More than 3,000 Colorado families with children are experiencing homelessness, at times resulting from unmet mental and behavioral health needs, substance use disorders or economic instability, the Department of Human Services document said.
There are some 600 homeless minors and 262 homeless people ages 18 to 24 in Colorado on a typical day.
The federal Chafee Program for years has helped teens in the child welfare system prepare to transition to adulthood on their own, and in recent years has supported community efforts to build apartments for young people aging out of the system. But the program’s funding, which is disbursed to states, has dwindled from $2.5 million to $1.5 million over a decade, even as the number of eligible young people has increased.
Colorado also has changed laws in recent years to allow foster teens to remain in the system until age 21, or to reenter the system if they emancipated at 18 and then changed their mind. Last year, lawmakers created a “foster youth in transition program” to boost support for young people leaving the system without a family.
The program has helped 246 youth since it began at the end of June 2021. Nearly 150 of those young adults are in supervised independent living arrangements — setups that essentially allow them to practice living in an apartment.
The latest voucher proposal would give out 100 new vouchers at a cost of nearly $1.1 million. The estimated cost per voucher per year is $10,668.
The $5.1 million budget request includes funding for at least seven new employees, including housing assistance workers and liaisons to work with local services organizations. It calls for $1.3 million so service organizations can address risk factors that lead to youth homelessness and $3.1 million for “dedicated housing assistance” for young people emancipating from the child welfare system, $1.1 million of which would pay for the 100 vouchers.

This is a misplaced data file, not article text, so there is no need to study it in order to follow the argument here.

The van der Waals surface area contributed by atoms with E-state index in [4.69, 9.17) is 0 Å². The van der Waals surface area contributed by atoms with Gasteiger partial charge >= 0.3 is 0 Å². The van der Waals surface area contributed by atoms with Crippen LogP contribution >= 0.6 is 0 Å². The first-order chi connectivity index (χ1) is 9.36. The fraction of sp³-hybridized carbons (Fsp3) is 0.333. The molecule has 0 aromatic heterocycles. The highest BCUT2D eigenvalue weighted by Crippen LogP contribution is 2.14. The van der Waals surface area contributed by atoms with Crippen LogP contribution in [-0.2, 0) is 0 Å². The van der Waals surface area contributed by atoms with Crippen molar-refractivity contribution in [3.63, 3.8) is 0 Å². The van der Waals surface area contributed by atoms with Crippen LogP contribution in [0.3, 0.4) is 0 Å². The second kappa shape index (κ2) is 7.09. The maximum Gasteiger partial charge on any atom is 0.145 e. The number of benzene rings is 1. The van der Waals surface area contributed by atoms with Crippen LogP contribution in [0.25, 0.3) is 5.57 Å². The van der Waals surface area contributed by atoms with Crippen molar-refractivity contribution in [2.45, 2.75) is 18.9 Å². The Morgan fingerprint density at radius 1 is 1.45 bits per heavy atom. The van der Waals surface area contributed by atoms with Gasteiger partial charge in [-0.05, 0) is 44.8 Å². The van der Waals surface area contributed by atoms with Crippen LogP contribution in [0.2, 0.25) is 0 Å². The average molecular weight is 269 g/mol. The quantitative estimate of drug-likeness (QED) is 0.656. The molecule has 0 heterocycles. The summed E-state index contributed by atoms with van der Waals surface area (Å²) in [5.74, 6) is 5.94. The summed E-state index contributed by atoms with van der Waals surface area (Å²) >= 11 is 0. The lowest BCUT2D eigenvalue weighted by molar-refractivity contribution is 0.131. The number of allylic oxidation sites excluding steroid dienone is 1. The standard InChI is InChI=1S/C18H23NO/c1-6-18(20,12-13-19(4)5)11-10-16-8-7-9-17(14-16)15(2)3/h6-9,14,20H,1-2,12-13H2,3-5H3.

Sen. Barbara Kirkmeyer, a Brighton Republican, questioned why the state human services department was proposing a new voucher program instead of adding money to the Chafee Program, which has a strong track record of working with foster teenagers across the state.
“I just don’t understand why we’re trying to create a whole ’nother new program,” Kirkmeyer said at the budget hearing. “They know where the kids are. They know which kids, quite frankly, they know at 13 or 14, which kids are gonna have some difficulties that they need to start working with if they’re working on emancipation.”
“This is really happening at the local level. They have a good handle on it. It’s just a lack of funding.”
Zenzinger, however, said just increasing funding to the Chafee Program isn’t enough. She has based her efforts to help foster youth — including the 2021 “youth in transition” bill and another to provide help paying for higher education — on recommendations from a foster youth in transition steering committee, which also advocated for a strong network of housing support.
“The Chafee Program is for many more things other than just housing. It’s also for education. It’s also workforce transition. And so we are relying on the Chafee Program to be all things, when this housing component is just different,” she said Thursday. “We are trying to do things such as incentivize landlords to take these vouchers — because even if they have the Chafee Program and they have a housing voucher, we’re still not finding places who will take them.
“There are more issues that we think need to be addressed around the housing component.”